The matrix model is convenient for analysis because it gives a simple and graphic representation of the characteristics of a highly diverse range of objects wherever there is a balance of receipts and expenditures of physical assets, energy, values, information, and the like and where the relationships are direct and linear. Matrix analysis provides a number of new possibilities compared to other methods of economic analysis: interpolation of unobserved elements, identification of the logical structure of production and economic processes, detailed consideration of the mutual influence of factors, and employment of the methods of mathematical programming for analyzing plan optimality. Matrix analysis is used to study the economic activity of enterprises, production associations, sectors, regional economies, republic economies, and the country’s national economy. Matrix analysis is also applied to the processes of economic management (analysis of document circulation, movement of indexes, interrelations of management tasks) and to distinct economic processes (including the bookkeeping balance and the movement of cash money).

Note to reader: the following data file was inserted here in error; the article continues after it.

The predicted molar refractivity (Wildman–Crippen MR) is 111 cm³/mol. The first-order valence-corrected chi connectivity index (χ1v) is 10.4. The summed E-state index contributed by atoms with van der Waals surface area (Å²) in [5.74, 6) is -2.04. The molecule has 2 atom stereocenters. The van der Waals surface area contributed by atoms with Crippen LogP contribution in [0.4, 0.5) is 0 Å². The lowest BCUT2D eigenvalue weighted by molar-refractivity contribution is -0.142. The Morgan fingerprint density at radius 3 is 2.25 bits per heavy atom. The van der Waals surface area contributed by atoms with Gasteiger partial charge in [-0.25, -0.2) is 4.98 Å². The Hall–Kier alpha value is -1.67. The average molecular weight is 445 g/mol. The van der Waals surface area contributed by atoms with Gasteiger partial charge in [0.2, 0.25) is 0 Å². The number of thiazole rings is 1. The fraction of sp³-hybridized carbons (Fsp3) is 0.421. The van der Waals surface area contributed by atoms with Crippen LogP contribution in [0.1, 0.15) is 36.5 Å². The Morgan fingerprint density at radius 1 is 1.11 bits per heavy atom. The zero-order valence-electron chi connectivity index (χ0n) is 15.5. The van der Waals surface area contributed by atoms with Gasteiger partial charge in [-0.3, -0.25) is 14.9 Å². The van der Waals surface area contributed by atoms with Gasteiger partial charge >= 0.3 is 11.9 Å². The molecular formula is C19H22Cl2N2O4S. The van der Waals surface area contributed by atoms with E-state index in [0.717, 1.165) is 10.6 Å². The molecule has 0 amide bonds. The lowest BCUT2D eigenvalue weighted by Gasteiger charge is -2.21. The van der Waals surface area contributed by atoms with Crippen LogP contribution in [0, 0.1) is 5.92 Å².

The characteristics of block matrices permit the graphic representation of complex interrelationships and establish the matrix as a convenient tool for logical analysis of complex structures where the technological, production organization, and economic aspects of the activity of national economic sectors are reflected simultaneously. Thus, matrix models of the production process at an enterprise are used to identify production “loops” and irrational links and to investigate equipment load and the use of work force. The “information matrix,” which reflects the movement of documents and indexes, is used to analyze the rationality of the structure, labor organization, and workloads of divisions of the plant administration, the organization, and the ministry. Economic matrix models, that is, models of economic units constructed in comparable value indexes, are used to analyze the interaction of different types of activity at a particular site; these activities, taken as a whole, constitute the economic activity of the enterprise, production association, or sector.